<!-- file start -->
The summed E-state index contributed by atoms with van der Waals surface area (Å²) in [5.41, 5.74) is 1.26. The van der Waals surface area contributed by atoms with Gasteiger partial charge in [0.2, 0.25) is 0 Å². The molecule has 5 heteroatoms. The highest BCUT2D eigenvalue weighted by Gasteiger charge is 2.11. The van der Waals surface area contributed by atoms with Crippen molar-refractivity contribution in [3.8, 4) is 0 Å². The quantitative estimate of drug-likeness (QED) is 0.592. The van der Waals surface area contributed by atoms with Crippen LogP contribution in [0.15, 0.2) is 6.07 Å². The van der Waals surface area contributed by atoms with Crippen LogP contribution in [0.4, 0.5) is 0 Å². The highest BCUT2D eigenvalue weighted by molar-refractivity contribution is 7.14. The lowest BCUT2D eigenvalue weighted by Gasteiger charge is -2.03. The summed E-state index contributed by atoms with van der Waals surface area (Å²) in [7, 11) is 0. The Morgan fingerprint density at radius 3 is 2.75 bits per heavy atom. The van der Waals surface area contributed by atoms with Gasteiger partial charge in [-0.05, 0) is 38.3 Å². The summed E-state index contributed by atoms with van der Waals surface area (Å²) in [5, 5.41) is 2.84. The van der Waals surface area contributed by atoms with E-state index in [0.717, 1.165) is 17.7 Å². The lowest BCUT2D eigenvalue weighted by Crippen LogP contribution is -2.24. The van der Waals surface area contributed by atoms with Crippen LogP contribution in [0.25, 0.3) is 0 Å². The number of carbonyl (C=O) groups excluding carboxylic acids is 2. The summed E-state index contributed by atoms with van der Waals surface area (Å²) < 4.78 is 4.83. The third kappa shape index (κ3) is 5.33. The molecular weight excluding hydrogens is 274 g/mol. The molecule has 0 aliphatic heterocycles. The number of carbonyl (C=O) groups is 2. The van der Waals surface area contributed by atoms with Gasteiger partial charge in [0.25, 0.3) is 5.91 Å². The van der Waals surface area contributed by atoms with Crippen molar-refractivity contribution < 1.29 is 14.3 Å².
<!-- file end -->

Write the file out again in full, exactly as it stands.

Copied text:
The summed E-state index contributed by atoms with van der Waals surface area (Å²) in [5.41, 5.74) is 1.26. The van der Waals surface area contributed by atoms with Gasteiger partial charge in [0.2, 0.25) is 0 Å². The molecule has 5 heteroatoms. The highest BCUT2D eigenvalue weighted by Gasteiger charge is 2.11. The van der Waals surface area contributed by atoms with Crippen molar-refractivity contribution in [3.8, 4) is 0 Å². The quantitative estimate of drug-likeness (QED) is 0.592. The van der Waals surface area contributed by atoms with Crippen LogP contribution in [0.15, 0.2) is 6.07 Å². The van der Waals surface area contributed by atoms with Crippen LogP contribution in [0.4, 0.5) is 0 Å². The highest BCUT2D eigenvalue weighted by molar-refractivity contribution is 7.14. The lowest BCUT2D eigenvalue weighted by Gasteiger charge is -2.03. The summed E-state index contributed by atoms with van der Waals surface area (Å²) in [7, 11) is 0. The Morgan fingerprint density at radius 3 is 2.75 bits per heavy atom. The van der Waals surface area contributed by atoms with Gasteiger partial charge in [-0.05, 0) is 38.3 Å². The summed E-state index contributed by atoms with van der Waals surface area (Å²) in [5, 5.41) is 2.84. The van der Waals surface area contributed by atoms with E-state index in [0.717, 1.165) is 17.7 Å². The lowest BCUT2D eigenvalue weighted by Crippen LogP contribution is -2.24. The van der Waals surface area contributed by atoms with Crippen LogP contribution in [0.25, 0.3) is 0 Å². The number of carbonyl (C=O) groups excluding carboxylic acids is 2. The summed E-state index contributed by atoms with van der Waals surface area (Å²) < 4.78 is 4.83. The third kappa shape index (κ3) is 5.33. The molecular weight excluding hydrogens is 274 g/mol. The molecule has 0 aliphatic heterocycles. The number of carbonyl (C=O) groups is 2. The van der Waals surface area contributed by atoms with Gasteiger partial charge in [0.25, 0.3) is 5.91 Å². The van der Waals surface area contributed by atoms with Crippen molar-refractivity contribution < 1.29 is 14.3 Å².